SLU Researchers Begin Enrolling Participants in Yellow Fever Vaccine Clinical Trial
Saint Louis University’s Center for Vaccine Development is studying an investigational vaccine for yellow fever, a potentially deadly disease that is spread by mosquitoes. The research is funded by Sanofi Pasteur.
Yellow fever is among a family of flaviviruses that include Zika, dengue, West Nile virus and Japanese encephalitis. Zika, dengue, and Yellow Fever are spread by Aedes mosquitoes. Concerned about recent outbreaks of yellow fever in Africa and South America, Sanofi is developing a new yellow fever vaccine.
A new vaccine for yellow fever is needed because the current vaccine is not safe in people with egg allergies and because Aedes mosquitoes are spreading rapidly, according to Sarah George, M.D., associate professor of infectious diseases at SLU and principal investigator for the clinical trial. Yellow fever vaccination is required for travelers and military personnel going to countries where the yellow fever virus is present.
About 600 million doses of the current vaccine have been given, providing immunity to yellow fever for life, George said.
George will study whether a new type of vaccine, which is made without using eggs or animal products, stimulates the body’s defense system to protect against yellow fever. Her study will test the safety of the vaccine as well as immune responses of groups of volunteers who are given the investigational vaccine and the current yellow fever vaccine.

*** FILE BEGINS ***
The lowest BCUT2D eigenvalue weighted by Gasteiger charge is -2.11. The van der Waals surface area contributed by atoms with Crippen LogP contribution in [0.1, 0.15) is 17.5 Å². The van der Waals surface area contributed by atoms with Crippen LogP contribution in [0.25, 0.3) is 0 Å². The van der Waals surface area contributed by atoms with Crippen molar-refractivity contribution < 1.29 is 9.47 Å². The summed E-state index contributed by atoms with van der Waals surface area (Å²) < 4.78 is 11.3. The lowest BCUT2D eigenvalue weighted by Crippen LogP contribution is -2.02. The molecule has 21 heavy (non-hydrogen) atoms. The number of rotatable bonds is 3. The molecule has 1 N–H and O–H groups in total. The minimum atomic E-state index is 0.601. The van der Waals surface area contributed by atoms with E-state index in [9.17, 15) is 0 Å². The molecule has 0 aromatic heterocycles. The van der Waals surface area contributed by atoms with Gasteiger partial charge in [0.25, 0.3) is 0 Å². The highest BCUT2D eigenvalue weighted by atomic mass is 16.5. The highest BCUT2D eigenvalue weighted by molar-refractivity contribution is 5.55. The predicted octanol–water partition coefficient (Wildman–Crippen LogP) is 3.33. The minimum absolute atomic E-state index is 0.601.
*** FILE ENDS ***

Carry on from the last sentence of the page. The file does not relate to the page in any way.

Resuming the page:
The phase 2 clinical trial is being conducted at 10 sites in the U.S., including Saint Louis University. Researchers are recruiting around 60 healthy men and women between 18 and 60 years of age at each site for a total of 570 for the study, which will last 5 years.
Endemic in Africa and South America, yellow fever annually infects about 200,000 people, causing symptoms that include fever, back pain, headache, nausea, vomiting, fatigue and weakness.
Most people recover but about 15 percent of those infected become severely ill with jaundice, bleeding and shock. Of those who develop severe disease, between 20 and 50 percent are at risk of death, with as many as 60,000 people dying each year.
“Yellow fever is a nasty disease and can kill you,” George said. “It’s truly miserable, and we need a vaccine that can protect more people.”
To learn more about vaccine research being conducted at Saint Louis University, call 314-977-6333 or email firstname.lastname@example.org.
Established in 1836, Saint Louis University School of Medicine has the distinction of awarding the first medical degree west of the Mississippi River. The school educates physicians and biomedical scientists, conducts medical research, and provides health care on a local, national and international level. Research at the school seeks new cures and treatments in five key areas: infectious disease, liver disease, cancer, heart/lung disease, and aging and brain disorders.